Inflammatory bowel disease (IBD) is commonly treated with immunomodulators such as azathioprine and 6-mercaptopurine.
Studies examining lymphoma risk in IBD patients treated with these medications have been underpowered and have yielded conflicting conclusions.
D Lewis and colleagues conducted a meta-analysis to provide a more precise estimate of the relative risk of lymphoma among IBD patients treated with azathioprine or 6-mercaptopurine.
Studies were included if they were written in English language and in full article.
The researchers included cohort studies specifically designed to evaluate cancer as an adverse outcome of treatment with azathioprine or 6-mercaptopurine.
|The combined data of 6 studies showed a pooled relative risk of 4|
The team calculated pooled standardized incidence ratios to estimate the relative risk of lymphoma associated with therapy.
The team assessed heterogeneity using Poisson regression.
A sensitivity analyses examined the influence of individual studies on risk estimate and heterogeneity statistics.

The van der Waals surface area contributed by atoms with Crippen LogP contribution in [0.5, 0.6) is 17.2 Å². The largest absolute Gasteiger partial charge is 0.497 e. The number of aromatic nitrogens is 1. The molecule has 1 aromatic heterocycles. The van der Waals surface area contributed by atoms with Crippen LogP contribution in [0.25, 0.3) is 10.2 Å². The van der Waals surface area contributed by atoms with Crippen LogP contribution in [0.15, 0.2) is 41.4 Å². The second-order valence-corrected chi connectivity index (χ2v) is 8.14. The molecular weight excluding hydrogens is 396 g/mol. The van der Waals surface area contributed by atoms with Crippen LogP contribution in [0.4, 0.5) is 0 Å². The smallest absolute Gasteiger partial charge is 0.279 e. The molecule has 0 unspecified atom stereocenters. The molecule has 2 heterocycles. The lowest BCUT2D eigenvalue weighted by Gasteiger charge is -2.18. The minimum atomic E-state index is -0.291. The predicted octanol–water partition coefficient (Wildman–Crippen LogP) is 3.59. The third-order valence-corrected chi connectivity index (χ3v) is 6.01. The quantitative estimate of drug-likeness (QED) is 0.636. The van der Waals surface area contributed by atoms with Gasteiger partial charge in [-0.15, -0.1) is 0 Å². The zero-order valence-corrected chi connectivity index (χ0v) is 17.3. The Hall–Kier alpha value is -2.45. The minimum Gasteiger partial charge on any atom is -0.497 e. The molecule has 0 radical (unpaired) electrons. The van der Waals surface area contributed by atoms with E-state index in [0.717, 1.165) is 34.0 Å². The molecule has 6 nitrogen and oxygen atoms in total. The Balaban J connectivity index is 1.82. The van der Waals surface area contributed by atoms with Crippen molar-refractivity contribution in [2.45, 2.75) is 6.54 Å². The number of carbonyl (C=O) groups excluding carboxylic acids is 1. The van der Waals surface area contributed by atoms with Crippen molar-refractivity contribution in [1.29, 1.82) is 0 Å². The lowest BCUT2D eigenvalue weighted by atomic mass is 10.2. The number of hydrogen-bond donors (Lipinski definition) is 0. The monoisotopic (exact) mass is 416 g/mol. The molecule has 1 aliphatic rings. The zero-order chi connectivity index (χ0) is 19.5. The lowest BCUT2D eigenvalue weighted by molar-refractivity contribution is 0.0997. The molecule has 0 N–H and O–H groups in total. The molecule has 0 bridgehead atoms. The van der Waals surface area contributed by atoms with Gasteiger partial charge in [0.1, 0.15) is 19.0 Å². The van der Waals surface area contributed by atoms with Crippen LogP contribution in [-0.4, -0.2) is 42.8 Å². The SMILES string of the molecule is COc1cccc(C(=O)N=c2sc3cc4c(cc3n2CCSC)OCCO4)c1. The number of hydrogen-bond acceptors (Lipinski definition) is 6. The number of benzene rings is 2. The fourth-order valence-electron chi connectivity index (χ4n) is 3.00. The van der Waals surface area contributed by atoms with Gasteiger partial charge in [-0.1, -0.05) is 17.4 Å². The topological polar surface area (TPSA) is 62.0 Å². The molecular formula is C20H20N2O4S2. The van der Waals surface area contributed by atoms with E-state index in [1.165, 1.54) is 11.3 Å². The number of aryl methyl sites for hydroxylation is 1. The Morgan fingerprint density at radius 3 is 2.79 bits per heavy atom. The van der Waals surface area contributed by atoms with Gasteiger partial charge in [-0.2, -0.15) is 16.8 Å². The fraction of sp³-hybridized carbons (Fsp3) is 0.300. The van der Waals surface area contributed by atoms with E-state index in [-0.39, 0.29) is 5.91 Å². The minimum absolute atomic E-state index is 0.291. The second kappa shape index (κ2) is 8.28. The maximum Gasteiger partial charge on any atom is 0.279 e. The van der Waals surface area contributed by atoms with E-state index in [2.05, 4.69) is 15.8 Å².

The researchers identified 6 studies that met the inclusion criteria.
When the data were combined across all studies, the team found that the pooled relative risk was 4.
The sensitivity analysis showed that exclusion of any study had a relatively small effect on the pooled relative risk estimate.
However, the team noted that excluding either the study with the highest or lowest relative risk eliminated the statistically significant heterogeneity.
Dr Lewis' team concludes, “Our data suggest an approximate 4-fold increased risk of lymphoma in IBD patients treated with azathioprine and 6-mercaptopurine.”
“The increased risk of lymphoma could be a result of the medications, the severity of the underlying disease, or a combination of both.”